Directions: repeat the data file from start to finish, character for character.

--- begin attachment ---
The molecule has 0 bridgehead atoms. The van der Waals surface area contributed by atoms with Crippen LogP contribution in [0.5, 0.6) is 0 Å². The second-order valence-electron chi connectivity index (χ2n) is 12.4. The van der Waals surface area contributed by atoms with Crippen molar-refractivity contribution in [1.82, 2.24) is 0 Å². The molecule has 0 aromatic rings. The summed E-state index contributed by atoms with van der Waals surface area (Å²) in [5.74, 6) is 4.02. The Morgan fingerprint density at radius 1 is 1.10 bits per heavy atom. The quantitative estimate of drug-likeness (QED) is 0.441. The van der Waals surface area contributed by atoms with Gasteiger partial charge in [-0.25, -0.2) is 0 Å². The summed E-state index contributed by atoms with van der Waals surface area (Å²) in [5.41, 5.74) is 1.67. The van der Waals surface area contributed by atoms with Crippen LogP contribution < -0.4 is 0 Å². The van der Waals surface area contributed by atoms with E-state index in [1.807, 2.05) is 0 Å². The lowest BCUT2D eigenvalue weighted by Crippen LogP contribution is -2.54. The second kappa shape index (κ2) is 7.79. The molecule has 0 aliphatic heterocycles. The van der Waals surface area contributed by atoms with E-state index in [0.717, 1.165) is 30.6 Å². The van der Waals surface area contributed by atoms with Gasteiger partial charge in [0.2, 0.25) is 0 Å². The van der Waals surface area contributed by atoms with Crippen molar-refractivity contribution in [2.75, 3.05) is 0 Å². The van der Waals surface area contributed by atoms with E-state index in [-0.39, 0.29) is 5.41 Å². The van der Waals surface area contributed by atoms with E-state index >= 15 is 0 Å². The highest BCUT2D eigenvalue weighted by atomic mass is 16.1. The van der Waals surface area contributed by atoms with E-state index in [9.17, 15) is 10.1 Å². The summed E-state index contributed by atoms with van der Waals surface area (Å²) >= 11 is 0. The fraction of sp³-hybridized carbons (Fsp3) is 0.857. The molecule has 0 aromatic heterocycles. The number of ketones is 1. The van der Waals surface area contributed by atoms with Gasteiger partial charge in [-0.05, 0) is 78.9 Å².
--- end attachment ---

The molecule has 0 bridgehead atoms. The van der Waals surface area contributed by atoms with Crippen LogP contribution in [0.5, 0.6) is 0 Å². The second-order valence-electron chi connectivity index (χ2n) is 12.4. The van der Waals surface area contributed by atoms with Crippen molar-refractivity contribution in [1.82, 2.24) is 0 Å². The molecule has 0 aromatic rings. The summed E-state index contributed by atoms with van der Waals surface area (Å²) in [5.74, 6) is 4.02. The Morgan fingerprint density at radius 1 is 1.10 bits per heavy atom. The quantitative estimate of drug-likeness (QED) is 0.441. The van der Waals surface area contributed by atoms with Gasteiger partial charge in [-0.25, -0.2) is 0 Å². The summed E-state index contributed by atoms with van der Waals surface area (Å²) in [5.41, 5.74) is 1.67. The van der Waals surface area contributed by atoms with Crippen LogP contribution < -0.4 is 0 Å². The van der Waals surface area contributed by atoms with E-state index in [1.807, 2.05) is 0 Å². The lowest BCUT2D eigenvalue weighted by Crippen LogP contribution is -2.54. The second kappa shape index (κ2) is 7.79. The molecule has 0 aliphatic heterocycles. The van der Waals surface area contributed by atoms with E-state index in [0.717, 1.165) is 30.6 Å². The van der Waals surface area contributed by atoms with Gasteiger partial charge in [0.2, 0.25) is 0 Å². The van der Waals surface area contributed by atoms with Crippen molar-refractivity contribution in [2.75, 3.05) is 0 Å². The van der Waals surface area contributed by atoms with E-state index in [-0.39, 0.29) is 5.41 Å². The van der Waals surface area contributed by atoms with E-state index >= 15 is 0 Å². The highest BCUT2D eigenvalue weighted by atomic mass is 16.1. The van der Waals surface area contributed by atoms with E-state index in [9.17, 15) is 10.1 Å². The summed E-state index contributed by atoms with van der Waals surface area (Å²) >= 11 is 0. The fraction of sp³-hybridized carbons (Fsp3) is 0.857. The molecule has 0 aromatic heterocycles. The number of ketones is 1. The van der Waals surface area contributed by atoms with Gasteiger partial charge in [-0.05, 0) is 78.9 Å².